The flux density is measured using a Hall probe, placed in the airgap, close to one of the rotor's pole corners (exact coordinates are given in ). The evaluation of field quantities at this point is influenced by the local saturation in the tip of the teeth and the singularities that appear at the corners.
The fourth quantity that is measured is the electromagnetic torque which is produced by the tendency of the rotor to align with the stator teeth.
As it can be seen from Figure 7, the predicted current in the device overlaps almost perfectly the experimental results. This suggests that the circuit inductance has been well represented by the FEA model and that the time-stepping algorithm gives the right discretisation in order to correctly solve the circuit equations.
The eddy current effects can be observed in Figures 8 - 12, where the evolution of the induced current density through the cross-section of the stator and rotor is shown, at times 2E-03, 1E-02, 2E-02, 1E-01 and 3E-01 respectively. The values are in A/mm².
From both eddy-current and flux density distribution plots it can be seen that an accurate mesh layering close to the surface of the device is essential for the calculation of the stored magnetic energy. From the images it can also be seen that even if the saturation at the tip of the stator tooth occurs about the time when the current reaches the 'steady-state' value (0.1 s), the flux in the device continues to re-distribute even after this point, making the assumption that the field is uniformly distributed incorrect.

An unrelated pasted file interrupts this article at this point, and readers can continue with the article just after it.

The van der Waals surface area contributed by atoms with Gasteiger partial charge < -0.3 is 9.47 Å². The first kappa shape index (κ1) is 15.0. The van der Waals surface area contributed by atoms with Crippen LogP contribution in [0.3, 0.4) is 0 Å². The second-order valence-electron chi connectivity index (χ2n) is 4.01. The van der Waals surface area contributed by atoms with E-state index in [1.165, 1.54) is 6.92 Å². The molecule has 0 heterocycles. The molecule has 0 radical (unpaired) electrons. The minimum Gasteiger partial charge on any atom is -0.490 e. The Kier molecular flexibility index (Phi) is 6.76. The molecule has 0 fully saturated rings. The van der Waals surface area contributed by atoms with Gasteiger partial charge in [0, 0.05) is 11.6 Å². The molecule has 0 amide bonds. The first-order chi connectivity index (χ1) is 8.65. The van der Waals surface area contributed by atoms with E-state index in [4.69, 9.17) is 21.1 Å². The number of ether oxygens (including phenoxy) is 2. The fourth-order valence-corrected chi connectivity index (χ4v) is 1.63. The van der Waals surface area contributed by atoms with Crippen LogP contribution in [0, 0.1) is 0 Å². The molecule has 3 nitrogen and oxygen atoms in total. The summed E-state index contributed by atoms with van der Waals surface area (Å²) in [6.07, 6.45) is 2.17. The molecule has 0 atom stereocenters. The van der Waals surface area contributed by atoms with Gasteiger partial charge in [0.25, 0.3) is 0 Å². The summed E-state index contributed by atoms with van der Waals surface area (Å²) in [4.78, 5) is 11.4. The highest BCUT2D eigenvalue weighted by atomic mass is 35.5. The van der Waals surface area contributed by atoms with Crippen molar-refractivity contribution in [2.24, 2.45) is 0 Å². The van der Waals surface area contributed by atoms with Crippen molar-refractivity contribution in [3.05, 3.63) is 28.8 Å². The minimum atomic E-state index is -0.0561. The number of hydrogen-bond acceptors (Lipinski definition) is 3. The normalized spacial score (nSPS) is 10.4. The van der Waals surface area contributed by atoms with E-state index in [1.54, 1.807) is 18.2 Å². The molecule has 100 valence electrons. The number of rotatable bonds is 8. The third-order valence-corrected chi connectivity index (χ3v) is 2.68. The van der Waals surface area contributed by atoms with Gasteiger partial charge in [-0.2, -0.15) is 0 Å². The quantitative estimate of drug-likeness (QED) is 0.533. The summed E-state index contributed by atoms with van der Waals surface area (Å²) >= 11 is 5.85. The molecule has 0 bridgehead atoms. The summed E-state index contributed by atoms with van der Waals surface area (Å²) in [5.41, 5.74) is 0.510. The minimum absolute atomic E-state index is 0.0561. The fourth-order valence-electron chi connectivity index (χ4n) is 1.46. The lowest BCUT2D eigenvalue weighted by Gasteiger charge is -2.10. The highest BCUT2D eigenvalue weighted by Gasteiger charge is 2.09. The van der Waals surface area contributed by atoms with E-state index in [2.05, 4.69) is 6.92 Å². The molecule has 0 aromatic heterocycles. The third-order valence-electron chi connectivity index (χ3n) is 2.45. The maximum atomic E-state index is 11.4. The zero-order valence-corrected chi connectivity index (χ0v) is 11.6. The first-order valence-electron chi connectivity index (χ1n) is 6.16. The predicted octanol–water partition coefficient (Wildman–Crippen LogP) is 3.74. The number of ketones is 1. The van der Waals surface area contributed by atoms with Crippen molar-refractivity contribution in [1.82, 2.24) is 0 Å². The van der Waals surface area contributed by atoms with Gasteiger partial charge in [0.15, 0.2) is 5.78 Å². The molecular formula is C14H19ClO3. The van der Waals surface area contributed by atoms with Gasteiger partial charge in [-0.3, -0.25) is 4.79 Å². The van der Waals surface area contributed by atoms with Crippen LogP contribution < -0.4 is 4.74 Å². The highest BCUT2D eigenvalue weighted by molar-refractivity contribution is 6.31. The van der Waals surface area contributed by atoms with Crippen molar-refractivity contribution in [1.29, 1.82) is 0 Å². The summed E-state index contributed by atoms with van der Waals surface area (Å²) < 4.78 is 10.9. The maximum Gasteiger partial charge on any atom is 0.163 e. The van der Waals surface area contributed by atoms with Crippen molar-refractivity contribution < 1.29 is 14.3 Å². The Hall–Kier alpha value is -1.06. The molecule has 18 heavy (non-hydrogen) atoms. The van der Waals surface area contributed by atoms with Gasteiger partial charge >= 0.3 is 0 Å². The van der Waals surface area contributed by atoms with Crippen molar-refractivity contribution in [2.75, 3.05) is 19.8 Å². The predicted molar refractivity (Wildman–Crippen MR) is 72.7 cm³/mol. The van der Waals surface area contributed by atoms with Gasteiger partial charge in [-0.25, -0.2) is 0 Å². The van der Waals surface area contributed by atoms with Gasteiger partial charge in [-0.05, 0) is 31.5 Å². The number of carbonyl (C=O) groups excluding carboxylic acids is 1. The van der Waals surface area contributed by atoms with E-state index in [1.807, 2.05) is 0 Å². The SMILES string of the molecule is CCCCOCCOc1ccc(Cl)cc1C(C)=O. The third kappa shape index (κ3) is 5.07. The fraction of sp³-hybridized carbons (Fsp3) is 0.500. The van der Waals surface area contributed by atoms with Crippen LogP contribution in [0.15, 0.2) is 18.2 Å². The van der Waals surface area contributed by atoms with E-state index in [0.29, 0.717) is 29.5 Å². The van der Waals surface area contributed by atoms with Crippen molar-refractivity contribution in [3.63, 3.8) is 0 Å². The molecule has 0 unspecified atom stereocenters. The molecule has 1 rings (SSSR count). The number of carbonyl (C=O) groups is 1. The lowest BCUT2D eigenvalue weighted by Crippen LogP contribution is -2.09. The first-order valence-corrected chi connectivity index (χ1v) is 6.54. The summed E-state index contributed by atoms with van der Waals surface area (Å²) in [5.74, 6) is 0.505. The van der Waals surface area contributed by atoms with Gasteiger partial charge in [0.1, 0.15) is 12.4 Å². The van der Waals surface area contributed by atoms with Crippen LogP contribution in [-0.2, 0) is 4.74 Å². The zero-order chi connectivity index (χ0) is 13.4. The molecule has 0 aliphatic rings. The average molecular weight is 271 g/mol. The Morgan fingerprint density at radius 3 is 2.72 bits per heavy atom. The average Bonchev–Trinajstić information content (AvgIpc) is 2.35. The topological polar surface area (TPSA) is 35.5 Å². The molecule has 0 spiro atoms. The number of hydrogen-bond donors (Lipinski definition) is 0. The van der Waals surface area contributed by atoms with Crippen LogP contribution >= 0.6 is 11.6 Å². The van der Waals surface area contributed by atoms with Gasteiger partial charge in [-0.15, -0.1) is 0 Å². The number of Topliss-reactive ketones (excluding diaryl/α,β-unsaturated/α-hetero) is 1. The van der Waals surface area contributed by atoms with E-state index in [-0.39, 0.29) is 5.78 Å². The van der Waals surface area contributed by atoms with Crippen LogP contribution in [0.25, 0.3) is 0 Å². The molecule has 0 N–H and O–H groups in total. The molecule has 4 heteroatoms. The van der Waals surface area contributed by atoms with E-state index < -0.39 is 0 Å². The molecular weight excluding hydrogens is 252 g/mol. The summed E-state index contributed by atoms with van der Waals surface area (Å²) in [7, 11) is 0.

The correlation between the measured field in the stator tooth and the fields on a patch at the same coordinates in the FEA model is presented in Figure 18. After the initial transient, the error between the measured and simulated flux linkages is less than 2%.
The flux density in the airgap near the stator tooth tip where most of the saturation occurs is particularly difficult to model because of the inherent errors associated with the singularity of the tooth corner. The mesh elements in these regions need to be very well defined in terms of aspect ratio and discretisation in order to allow for the correct curving of the field lines near this point.
From the point of view of the accuracy of the measured data, the fact that the Hall probe used to measure the field is not infinitely small and that the accuracy of its positioning may not be precise needs to be considered. Both of these might also introduce some uncertainty to the measurements.
These being said, after an initial error of around 15% when the field is first applied, the error between measured and simulated flux density values remains below 5%. This error can be further reduced to below 1% if a smaller element size is used in the gap region. This, however, would significantly increase the computational time.
The modelling of induced eddy currents using the time-transient solver is applied to the TEAM 24 benchmark problem. The steps necessary for the model building and analysis setup are presented, with emphasis on the particular features raised by this type of analysis. The mesh layering needed for capturing the correct effects of the induced eddy-currents as well as the functional drive source and adaptive time-step control are all discussed in the first part of the application note.
The results obtained from the FE simulation show a good agreement with the available measured data. The local field distribution is evaluated by measuring the flux in the rotor teeth and the airgap flux density during the transient analysis. The correct calculation of the overall energy in the device is assessed by way of the torque measured at the shaft. The torque results also show a good agreement with measured data, validating the mesh definition and the time-transient simulation control.
 N. Allen and D. Rodger. "Description of team workshop problem 24: Nonlinear time transient rotational test rig" [Online] http://www.compumag.org/jsite/images/stories/TEAM/problem24.pdf